The Cookbook

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There was a woman with an old, ragged cookbook. The cover was faded; what was left of the glue was dried and brittle. As she looked at the book, scanning for the night’s meal, she reflected on her family. Her children were grown and moved away, and her husband could no longer stomach some foods, but she still loved the old book with its many folded corners, stained pages, and penciled-in additions.

She decided she would have the cookbook rebound.

When she finally found a bookbinder, she went there with her cookbook safely stashed in her purse, zipped up in a plastic food storage bag to keep it from falling apart even more. The door struck a chime as she entered, alerting the man at the counter. He was a smart-looking man with spectacles and a plaid flat cap. “Hello,” he said, smiling. “How may I help you today?”

As she walked toward the clerk, the woman took notice of the shelves and tables overloaded with books. Some were new titles she’d never heard of. Many were obviously rebound, older volumes and classics: Shakespeare, Steinbeck, Tolstoy, even a few dozen academic books about physics and astronomy. All the books looked very important, maybe even stuffy.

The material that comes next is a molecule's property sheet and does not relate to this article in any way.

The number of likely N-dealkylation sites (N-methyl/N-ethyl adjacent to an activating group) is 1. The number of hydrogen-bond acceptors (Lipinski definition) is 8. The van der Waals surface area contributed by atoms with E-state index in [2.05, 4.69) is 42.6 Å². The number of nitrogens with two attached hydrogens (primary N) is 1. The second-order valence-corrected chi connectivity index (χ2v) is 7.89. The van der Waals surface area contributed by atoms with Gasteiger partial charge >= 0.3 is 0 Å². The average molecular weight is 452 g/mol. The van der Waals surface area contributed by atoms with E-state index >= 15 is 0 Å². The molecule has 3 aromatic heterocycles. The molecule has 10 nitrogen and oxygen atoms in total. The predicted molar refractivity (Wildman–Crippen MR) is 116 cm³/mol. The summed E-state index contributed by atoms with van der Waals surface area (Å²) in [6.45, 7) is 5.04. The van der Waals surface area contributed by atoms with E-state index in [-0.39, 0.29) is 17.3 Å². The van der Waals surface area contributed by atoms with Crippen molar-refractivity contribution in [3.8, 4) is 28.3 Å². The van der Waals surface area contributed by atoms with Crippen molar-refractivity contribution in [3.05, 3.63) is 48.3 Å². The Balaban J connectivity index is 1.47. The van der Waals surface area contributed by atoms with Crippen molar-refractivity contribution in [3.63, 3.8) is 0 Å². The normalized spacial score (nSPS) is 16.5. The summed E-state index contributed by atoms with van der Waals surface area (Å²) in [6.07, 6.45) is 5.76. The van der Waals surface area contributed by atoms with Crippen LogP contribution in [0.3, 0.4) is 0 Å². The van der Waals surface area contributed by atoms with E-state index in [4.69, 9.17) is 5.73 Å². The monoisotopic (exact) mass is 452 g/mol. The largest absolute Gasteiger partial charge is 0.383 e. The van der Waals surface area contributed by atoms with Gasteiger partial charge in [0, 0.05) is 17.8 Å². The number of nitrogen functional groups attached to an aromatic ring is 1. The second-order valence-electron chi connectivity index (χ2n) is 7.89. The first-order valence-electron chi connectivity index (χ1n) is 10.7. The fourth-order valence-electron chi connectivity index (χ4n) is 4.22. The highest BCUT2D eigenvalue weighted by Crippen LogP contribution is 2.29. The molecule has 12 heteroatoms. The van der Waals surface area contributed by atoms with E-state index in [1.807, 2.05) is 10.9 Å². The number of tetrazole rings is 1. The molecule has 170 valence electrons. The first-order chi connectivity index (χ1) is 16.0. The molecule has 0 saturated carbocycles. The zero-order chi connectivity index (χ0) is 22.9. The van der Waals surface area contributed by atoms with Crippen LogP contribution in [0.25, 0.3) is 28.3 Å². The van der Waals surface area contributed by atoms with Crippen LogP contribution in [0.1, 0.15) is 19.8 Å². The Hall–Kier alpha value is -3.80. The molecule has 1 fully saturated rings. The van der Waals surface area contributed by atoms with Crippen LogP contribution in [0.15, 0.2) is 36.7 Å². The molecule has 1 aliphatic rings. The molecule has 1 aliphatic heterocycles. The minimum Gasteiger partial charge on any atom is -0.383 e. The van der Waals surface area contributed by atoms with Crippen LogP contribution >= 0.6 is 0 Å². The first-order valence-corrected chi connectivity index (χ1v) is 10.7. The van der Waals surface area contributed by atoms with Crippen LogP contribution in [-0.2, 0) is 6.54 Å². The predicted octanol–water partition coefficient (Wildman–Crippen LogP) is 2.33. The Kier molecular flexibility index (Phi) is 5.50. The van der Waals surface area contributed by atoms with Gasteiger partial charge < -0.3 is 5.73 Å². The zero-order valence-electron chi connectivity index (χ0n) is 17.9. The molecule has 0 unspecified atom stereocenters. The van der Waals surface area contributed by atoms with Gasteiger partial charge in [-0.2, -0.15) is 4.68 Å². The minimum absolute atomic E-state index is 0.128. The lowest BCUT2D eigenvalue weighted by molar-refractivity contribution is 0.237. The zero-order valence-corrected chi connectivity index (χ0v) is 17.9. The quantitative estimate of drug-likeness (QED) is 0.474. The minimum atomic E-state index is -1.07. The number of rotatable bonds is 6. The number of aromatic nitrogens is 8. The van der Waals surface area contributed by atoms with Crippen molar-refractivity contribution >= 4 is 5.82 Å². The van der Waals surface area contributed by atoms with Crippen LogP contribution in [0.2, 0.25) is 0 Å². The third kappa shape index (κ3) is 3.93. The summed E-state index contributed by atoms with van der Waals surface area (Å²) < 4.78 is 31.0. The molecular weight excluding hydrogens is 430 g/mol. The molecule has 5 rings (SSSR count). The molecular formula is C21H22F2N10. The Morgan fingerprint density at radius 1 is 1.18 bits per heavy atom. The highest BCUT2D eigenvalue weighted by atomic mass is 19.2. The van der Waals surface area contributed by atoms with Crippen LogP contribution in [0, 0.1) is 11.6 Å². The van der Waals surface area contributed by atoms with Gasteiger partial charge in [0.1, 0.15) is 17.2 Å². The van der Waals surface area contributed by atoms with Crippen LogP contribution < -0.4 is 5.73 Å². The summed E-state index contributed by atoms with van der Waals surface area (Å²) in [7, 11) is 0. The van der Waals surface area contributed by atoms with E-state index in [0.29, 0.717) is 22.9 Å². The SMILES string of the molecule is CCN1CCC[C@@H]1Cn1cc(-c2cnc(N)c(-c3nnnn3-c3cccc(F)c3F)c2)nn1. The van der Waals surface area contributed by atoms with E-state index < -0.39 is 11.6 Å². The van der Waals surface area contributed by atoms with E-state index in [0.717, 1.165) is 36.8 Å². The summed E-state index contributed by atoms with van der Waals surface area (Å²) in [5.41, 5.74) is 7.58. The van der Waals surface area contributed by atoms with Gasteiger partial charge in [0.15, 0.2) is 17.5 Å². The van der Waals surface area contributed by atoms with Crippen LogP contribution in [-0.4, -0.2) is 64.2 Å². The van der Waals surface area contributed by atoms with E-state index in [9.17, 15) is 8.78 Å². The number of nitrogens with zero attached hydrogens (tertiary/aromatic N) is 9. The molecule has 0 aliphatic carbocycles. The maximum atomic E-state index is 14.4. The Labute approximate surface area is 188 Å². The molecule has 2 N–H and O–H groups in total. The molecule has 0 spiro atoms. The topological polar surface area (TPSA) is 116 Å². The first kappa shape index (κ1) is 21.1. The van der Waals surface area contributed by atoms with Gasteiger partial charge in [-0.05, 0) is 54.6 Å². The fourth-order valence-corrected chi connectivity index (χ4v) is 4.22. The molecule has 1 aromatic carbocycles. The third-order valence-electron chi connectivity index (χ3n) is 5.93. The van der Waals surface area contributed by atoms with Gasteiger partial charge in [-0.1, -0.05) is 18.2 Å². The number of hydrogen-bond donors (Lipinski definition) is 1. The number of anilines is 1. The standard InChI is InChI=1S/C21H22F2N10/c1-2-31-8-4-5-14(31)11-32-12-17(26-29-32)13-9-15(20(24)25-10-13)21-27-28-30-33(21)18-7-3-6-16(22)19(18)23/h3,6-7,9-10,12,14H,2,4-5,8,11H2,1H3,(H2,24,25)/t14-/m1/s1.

“I need a book rebound,” the woman said plainly.

As she reached into her purse and pulled out the cookbook, the man’s grin went flat. She handed her possession over to him and he took it, uncertain. He thought it odd someone would want to rebind a cookbook. In his twenty years in the book business, he’d never been asked to do such a thing. On his shelves were works by the great names: Twain, Tzu, Hugo. But, Betty Crocker?

He couldn’t help but ask, “I can, ma’am, certainly, but it will cost a pretty penny. Why not just buy a new cookbook?” he said, shaking his head. “It’ll cost you more to rebind it than it’s worth.”

The woman thought a moment, then replied, “I’ve read many of the classics I see on your shelves: The Scarlet Letter, Where the Red Fern Grows, The Hunchback of Notre Dame, Jude the Obscure, Tom Sawyer…” She swept her arms around the room. “Even On the Origin of Species and Age of Reason.

“But,” she said, leaning forward, grinning, “The book that helped me to feed my family is no less important than the books that helped me to teach them.”


What do you think of the old woman’s philosophy?

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